Monday, October 31, 2011

Ready to Glass the Deck

 After a whole lot of fairing, smoothing, and sanding, I'm ready to glass the entire deck on the boat.  The cabin top had previously been glassed inside and out so I don't really have to put another layer on there.  However, I do need to overlap the glass from the deck onto the cabin top to strengthen the joint between them.  This joint is already glassed on the inside of the cabin, but this additional overlap should make it just that much stronger.  I measured and laid out glass for the bow first then worked backwards from there.  I started with 50" wide fabric and worked backward toward the stern of the boat.

 As mentioned below, I had already glassed in the foot bensons so as you can see in the picture on the right, I cut the deck cloth around the bensons so that I have nice smooth cloth with no wrinkles.  

Finally, I cut out similar sections of nylon release cloth which will be laid over the glass/epoxy mix.  The release cloth gives a very smooth finished surface on the epoxy coating.

Thursday, October 20, 2011

Close to glassing the deck

I've been working toward glassing the deck and cockpit on the boat.  However, I was worried about how the glass cloth would form around the foot bensons on the boat.  Just in time, there was a topic on the forum at on "how big" or how much of the deck to glass at once.  Jon from Critical Twist suggested that the bensons be glassed first and to then cut holes in the large cloth pieces covering the aft deck and cockpit which go around the previously covered bensons.  I carried through on that advice and went ahead and glassed the bensons.  The photo here shows the result.  The smaller strips of glass fabric molded very nicely around the corners of the bensons, and I didn't have to worry about distorting the rest of a large piece of glass cloth.  

In the bottom right of the picture above you can see a section of the cockpit side curves that I coated with epoxy just for a test.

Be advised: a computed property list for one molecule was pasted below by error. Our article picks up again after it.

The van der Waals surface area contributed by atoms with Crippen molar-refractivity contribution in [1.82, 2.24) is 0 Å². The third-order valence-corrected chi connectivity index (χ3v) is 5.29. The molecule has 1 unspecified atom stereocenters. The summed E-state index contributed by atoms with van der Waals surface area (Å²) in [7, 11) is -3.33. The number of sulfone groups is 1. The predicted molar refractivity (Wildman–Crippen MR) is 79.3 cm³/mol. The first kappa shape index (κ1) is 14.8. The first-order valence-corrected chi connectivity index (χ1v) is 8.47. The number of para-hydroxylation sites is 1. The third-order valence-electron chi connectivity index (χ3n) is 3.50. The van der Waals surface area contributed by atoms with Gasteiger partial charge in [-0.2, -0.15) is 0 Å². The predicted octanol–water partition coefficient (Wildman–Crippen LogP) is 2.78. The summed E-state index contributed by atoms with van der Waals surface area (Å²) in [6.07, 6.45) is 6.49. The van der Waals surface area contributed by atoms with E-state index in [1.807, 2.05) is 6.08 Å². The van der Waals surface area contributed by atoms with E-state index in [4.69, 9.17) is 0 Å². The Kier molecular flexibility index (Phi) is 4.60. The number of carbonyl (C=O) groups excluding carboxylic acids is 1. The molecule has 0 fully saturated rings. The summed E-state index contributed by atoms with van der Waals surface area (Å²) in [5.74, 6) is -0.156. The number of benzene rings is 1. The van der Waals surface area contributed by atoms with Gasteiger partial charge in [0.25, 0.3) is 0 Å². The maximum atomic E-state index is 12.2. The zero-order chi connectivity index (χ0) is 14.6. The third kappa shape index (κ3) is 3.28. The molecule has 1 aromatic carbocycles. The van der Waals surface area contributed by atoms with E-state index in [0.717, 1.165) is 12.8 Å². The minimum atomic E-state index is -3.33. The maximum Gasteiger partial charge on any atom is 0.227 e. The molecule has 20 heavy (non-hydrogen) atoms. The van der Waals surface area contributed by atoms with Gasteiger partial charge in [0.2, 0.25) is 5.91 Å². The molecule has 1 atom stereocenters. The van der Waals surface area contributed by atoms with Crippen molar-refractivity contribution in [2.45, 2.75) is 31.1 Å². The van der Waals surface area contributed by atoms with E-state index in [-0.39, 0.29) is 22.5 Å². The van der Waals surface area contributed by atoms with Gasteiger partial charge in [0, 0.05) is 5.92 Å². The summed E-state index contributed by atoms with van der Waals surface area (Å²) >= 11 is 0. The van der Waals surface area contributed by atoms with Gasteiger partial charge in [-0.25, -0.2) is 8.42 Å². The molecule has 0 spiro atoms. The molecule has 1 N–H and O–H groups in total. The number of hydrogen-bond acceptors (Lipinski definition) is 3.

Thursday, October 13, 2011

It's getting colder here

As I mentioned in the past, I chose West System 207 hardener for my project.  I like this material because it has a low amine content (less smell, less blush), it is clear, it has some built-in UV protection, and it has a slower cure time.  Unfortunately, it also requires a higher ambient temperature in order to cure than some other hardeners.  With colder weather here, this has limited my work to sanding, filling, etc. or mixing epoxy on those few days where the temperature reaches up into the 70's.  

 So on the colder days, I've been working on small projects that don't involve epoxy.  Previously, I mentioned that I decided to leave natural the cedar stripped curved panels that join the deck with the cockpit side panels.  This decision meant that I had to remove all of the staples that I put in there to hold the strips together.  This was a pretty tough job because I had previously epoxied over these strips.  

Well with a bunch of sanding, and prying, and digging, I finally got them all out.  There are of course some divots that need to be filled in, but that shouldn't be too big of a deal.

Two other small jobs that I got around to were to line the inside of the keel box with carbon fiber, and to install and trim the keel crane well (described earlier).  I did this on a nice Fall day where the temperature reached up into the high 70's

There won't be too many more warm days this year, so rather than put off work for the Fall, I went ahead and bought a heater for the garage (I mean workshop).  The unit that I bought was just a simple radiant unit I found at Home Depot.  It would cost too much to run this unit in the Winter, but it should add a few degrees to the garage (err. . . workshop) temperature, so that I can extend the epoxy season.  I'd like to glass all of the deck/cabin top in the next couple of weeks.  My plan is to flip this thing over during Thanksgiving weekend when I'll have a bunch of people around to help.